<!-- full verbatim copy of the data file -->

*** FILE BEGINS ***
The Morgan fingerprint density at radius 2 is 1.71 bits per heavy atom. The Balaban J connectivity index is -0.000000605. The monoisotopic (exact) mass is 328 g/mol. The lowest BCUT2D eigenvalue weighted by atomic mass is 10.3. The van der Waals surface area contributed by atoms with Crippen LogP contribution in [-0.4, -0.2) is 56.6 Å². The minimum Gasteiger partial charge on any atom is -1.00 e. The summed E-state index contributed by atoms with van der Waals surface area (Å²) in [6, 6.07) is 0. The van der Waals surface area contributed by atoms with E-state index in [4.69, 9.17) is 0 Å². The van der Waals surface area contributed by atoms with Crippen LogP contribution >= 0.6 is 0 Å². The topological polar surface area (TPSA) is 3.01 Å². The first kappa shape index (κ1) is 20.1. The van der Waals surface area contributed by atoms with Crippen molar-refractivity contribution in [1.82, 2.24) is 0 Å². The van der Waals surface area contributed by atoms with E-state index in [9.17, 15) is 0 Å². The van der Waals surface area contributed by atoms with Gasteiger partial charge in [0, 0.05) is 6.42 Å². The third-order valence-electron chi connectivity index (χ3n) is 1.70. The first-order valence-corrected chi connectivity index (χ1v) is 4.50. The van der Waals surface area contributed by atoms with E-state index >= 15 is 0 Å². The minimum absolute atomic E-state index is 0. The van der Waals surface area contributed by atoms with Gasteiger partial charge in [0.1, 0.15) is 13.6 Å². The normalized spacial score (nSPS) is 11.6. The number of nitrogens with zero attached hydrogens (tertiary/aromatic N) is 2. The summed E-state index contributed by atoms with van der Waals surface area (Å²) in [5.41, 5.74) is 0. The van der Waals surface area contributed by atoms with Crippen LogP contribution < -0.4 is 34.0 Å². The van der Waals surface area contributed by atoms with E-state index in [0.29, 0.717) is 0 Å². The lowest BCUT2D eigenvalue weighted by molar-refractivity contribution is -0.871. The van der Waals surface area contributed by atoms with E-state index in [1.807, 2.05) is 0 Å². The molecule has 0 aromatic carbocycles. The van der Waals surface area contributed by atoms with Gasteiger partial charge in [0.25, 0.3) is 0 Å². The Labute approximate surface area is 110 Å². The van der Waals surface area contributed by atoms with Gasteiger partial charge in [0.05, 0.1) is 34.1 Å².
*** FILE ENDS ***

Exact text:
The Morgan fingerprint density at radius 2 is 1.71 bits per heavy atom. The Balaban J connectivity index is -0.000000605. The monoisotopic (exact) mass is 328 g/mol. The lowest BCUT2D eigenvalue weighted by atomic mass is 10.3. The van der Waals surface area contributed by atoms with Crippen LogP contribution in [-0.4, -0.2) is 56.6 Å². The minimum Gasteiger partial charge on any atom is -1.00 e. The summed E-state index contributed by atoms with van der Waals surface area (Å²) in [6, 6.07) is 0. The van der Waals surface area contributed by atoms with E-state index in [4.69, 9.17) is 0 Å². The van der Waals surface area contributed by atoms with Crippen LogP contribution >= 0.6 is 0 Å². The topological polar surface area (TPSA) is 3.01 Å². The first kappa shape index (κ1) is 20.1. The van der Waals surface area contributed by atoms with Crippen molar-refractivity contribution in [1.82, 2.24) is 0 Å². The van der Waals surface area contributed by atoms with E-state index in [9.17, 15) is 0 Å². The van der Waals surface area contributed by atoms with Gasteiger partial charge in [0, 0.05) is 6.42 Å². The third-order valence-electron chi connectivity index (χ3n) is 1.70. The first-order valence-corrected chi connectivity index (χ1v) is 4.50. The van der Waals surface area contributed by atoms with E-state index >= 15 is 0 Å². The minimum absolute atomic E-state index is 0. The van der Waals surface area contributed by atoms with Gasteiger partial charge in [0.1, 0.15) is 13.6 Å². The normalized spacial score (nSPS) is 11.6. The number of nitrogens with zero attached hydrogens (tertiary/aromatic N) is 2. The summed E-state index contributed by atoms with van der Waals surface area (Å²) in [5.41, 5.74) is 0. The van der Waals surface area contributed by atoms with Crippen LogP contribution < -0.4 is 34.0 Å². The van der Waals surface area contributed by atoms with E-state index in [0.29, 0.717) is 0 Å². The lowest BCUT2D eigenvalue weighted by molar-refractivity contribution is -0.871. The van der Waals surface area contributed by atoms with E-state index in [1.807, 2.05) is 0 Å². The molecule has 0 aromatic carbocycles. The van der Waals surface area contributed by atoms with Gasteiger partial charge in [0.25, 0.3) is 0 Å². The Labute approximate surface area is 110 Å². The van der Waals surface area contributed by atoms with Gasteiger partial charge in [0.05, 0.1) is 34.1 Å².